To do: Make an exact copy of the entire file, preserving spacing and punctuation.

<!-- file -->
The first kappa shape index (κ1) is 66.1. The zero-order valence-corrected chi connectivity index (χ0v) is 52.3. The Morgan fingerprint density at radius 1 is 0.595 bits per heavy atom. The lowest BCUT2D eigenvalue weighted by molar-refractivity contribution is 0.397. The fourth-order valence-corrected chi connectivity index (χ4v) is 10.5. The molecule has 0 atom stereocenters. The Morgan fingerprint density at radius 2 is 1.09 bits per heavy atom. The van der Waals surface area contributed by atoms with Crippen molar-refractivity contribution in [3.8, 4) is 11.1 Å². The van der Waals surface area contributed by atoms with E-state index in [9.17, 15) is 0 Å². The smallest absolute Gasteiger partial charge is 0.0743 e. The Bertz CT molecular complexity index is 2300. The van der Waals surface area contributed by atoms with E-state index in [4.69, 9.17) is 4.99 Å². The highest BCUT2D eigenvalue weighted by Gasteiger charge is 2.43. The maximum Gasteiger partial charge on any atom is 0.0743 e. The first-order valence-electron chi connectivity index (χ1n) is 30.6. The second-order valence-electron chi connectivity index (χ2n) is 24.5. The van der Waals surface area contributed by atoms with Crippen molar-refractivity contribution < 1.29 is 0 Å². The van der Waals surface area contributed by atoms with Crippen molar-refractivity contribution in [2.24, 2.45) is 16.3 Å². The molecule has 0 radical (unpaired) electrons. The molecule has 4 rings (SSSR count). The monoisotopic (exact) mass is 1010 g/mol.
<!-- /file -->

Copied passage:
The first kappa shape index (κ1) is 66.1. The zero-order valence-corrected chi connectivity index (χ0v) is 52.3. The Morgan fingerprint density at radius 1 is 0.595 bits per heavy atom. The lowest BCUT2D eigenvalue weighted by molar-refractivity contribution is 0.397. The fourth-order valence-corrected chi connectivity index (χ4v) is 10.5. The molecule has 0 atom stereocenters. The Morgan fingerprint density at radius 2 is 1.09 bits per heavy atom. The van der Waals surface area contributed by atoms with Crippen molar-refractivity contribution in [3.8, 4) is 11.1 Å². The van der Waals surface area contributed by atoms with E-state index in [9.17, 15) is 0 Å². The smallest absolute Gasteiger partial charge is 0.0743 e. The Bertz CT molecular complexity index is 2300. The van der Waals surface area contributed by atoms with E-state index in [4.69, 9.17) is 4.99 Å². The highest BCUT2D eigenvalue weighted by Gasteiger charge is 2.43. The maximum Gasteiger partial charge on any atom is 0.0743 e. The first-order valence-electron chi connectivity index (χ1n) is 30.6. The second-order valence-electron chi connectivity index (χ2n) is 24.5. The van der Waals surface area contributed by atoms with Crippen molar-refractivity contribution < 1.29 is 0 Å². The van der Waals surface area contributed by atoms with Crippen molar-refractivity contribution in [2.24, 2.45) is 16.3 Å². The molecule has 0 radical (unpaired) electrons. The molecule has 4 rings (SSSR count). The monoisotopic (exact) mass is 1010 g/mol.